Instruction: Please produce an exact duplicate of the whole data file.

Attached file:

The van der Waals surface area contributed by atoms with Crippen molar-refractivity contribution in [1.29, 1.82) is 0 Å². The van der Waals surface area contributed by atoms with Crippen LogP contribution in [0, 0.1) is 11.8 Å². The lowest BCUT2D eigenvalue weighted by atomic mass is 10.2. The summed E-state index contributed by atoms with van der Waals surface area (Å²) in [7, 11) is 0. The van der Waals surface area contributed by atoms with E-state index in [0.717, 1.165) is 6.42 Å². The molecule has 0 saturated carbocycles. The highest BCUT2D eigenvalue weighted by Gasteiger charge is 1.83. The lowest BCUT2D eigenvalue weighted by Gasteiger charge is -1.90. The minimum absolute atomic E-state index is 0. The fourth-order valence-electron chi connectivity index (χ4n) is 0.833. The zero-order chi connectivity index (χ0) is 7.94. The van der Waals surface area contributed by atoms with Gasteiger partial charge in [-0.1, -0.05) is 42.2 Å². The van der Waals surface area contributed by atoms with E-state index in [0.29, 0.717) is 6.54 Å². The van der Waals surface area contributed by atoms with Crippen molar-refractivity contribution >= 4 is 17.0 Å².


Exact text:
The van der Waals surface area contributed by atoms with Crippen molar-refractivity contribution in [1.29, 1.82) is 0 Å². The van der Waals surface area contributed by atoms with Crippen LogP contribution in [0, 0.1) is 11.8 Å². The lowest BCUT2D eigenvalue weighted by atomic mass is 10.2. The summed E-state index contributed by atoms with van der Waals surface area (Å²) in [7, 11) is 0. The van der Waals surface area contributed by atoms with E-state index in [0.717, 1.165) is 6.42 Å². The molecule has 0 saturated carbocycles. The highest BCUT2D eigenvalue weighted by Gasteiger charge is 1.83. The lowest BCUT2D eigenvalue weighted by Gasteiger charge is -1.90. The minimum absolute atomic E-state index is 0. The fourth-order valence-electron chi connectivity index (χ4n) is 0.833. The zero-order chi connectivity index (χ0) is 7.94. The van der Waals surface area contributed by atoms with Gasteiger partial charge in [-0.1, -0.05) is 42.2 Å². The van der Waals surface area contributed by atoms with E-state index in [0.29, 0.717) is 6.54 Å². The van der Waals surface area contributed by atoms with Crippen molar-refractivity contribution >= 4 is 17.0 Å².